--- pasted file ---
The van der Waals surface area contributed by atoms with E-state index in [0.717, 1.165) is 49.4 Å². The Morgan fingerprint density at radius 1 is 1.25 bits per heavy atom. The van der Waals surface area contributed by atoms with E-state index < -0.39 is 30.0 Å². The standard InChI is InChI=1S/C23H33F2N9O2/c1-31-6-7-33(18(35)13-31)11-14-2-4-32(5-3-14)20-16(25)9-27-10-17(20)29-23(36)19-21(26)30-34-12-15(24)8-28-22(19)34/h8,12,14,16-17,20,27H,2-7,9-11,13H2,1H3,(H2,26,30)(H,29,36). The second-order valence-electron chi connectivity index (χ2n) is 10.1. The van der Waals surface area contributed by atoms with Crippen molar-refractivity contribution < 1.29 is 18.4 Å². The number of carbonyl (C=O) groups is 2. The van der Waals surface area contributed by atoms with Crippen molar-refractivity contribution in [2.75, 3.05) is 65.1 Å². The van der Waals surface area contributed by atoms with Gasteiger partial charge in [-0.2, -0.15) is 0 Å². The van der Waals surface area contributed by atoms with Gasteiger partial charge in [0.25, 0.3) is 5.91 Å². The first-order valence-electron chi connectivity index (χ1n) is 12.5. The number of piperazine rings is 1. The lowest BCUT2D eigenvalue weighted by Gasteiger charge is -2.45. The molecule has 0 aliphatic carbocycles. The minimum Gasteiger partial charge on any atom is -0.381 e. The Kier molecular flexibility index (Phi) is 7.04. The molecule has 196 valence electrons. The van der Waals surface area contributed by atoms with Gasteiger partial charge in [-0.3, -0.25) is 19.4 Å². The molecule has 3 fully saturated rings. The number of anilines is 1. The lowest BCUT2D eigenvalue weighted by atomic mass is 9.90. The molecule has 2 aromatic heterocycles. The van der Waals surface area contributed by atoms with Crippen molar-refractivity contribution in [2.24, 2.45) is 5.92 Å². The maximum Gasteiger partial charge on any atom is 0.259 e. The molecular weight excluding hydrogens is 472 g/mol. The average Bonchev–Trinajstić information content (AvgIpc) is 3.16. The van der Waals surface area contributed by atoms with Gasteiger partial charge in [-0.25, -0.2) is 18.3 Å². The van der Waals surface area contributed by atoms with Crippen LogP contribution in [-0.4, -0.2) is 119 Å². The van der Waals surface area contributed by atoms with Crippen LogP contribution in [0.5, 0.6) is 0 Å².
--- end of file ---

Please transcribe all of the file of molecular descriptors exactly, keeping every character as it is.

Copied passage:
The van der Waals surface area contributed by atoms with E-state index in [0.717, 1.165) is 49.4 Å². The Morgan fingerprint density at radius 1 is 1.25 bits per heavy atom. The van der Waals surface area contributed by atoms with E-state index < -0.39 is 30.0 Å². The standard InChI is InChI=1S/C23H33F2N9O2/c1-31-6-7-33(18(35)13-31)11-14-2-4-32(5-3-14)20-16(25)9-27-10-17(20)29-23(36)19-21(26)30-34-12-15(24)8-28-22(19)34/h8,12,14,16-17,20,27H,2-7,9-11,13H2,1H3,(H2,26,30)(H,29,36). The second-order valence-electron chi connectivity index (χ2n) is 10.1. The van der Waals surface area contributed by atoms with Crippen molar-refractivity contribution < 1.29 is 18.4 Å². The number of carbonyl (C=O) groups is 2. The van der Waals surface area contributed by atoms with Crippen molar-refractivity contribution in [2.75, 3.05) is 65.1 Å². The van der Waals surface area contributed by atoms with Gasteiger partial charge in [-0.2, -0.15) is 0 Å². The van der Waals surface area contributed by atoms with Gasteiger partial charge in [0.25, 0.3) is 5.91 Å². The first-order valence-electron chi connectivity index (χ1n) is 12.5. The number of piperazine rings is 1. The lowest BCUT2D eigenvalue weighted by Gasteiger charge is -2.45. The molecule has 0 aliphatic carbocycles. The minimum Gasteiger partial charge on any atom is -0.381 e. The Kier molecular flexibility index (Phi) is 7.04. The molecule has 196 valence electrons. The van der Waals surface area contributed by atoms with Gasteiger partial charge in [-0.3, -0.25) is 19.4 Å². The molecule has 3 fully saturated rings. The number of anilines is 1. The lowest BCUT2D eigenvalue weighted by atomic mass is 9.90. The molecule has 2 aromatic heterocycles. The van der Waals surface area contributed by atoms with Crippen molar-refractivity contribution in [2.24, 2.45) is 5.92 Å². The maximum Gasteiger partial charge on any atom is 0.259 e. The molecular weight excluding hydrogens is 472 g/mol. The average Bonchev–Trinajstić information content (AvgIpc) is 3.16. The van der Waals surface area contributed by atoms with Gasteiger partial charge in [-0.25, -0.2) is 18.3 Å². The van der Waals surface area contributed by atoms with Crippen LogP contribution in [-0.4, -0.2) is 119 Å². The van der Waals surface area contributed by atoms with Crippen LogP contribution in [0.5, 0.6) is 0 Å².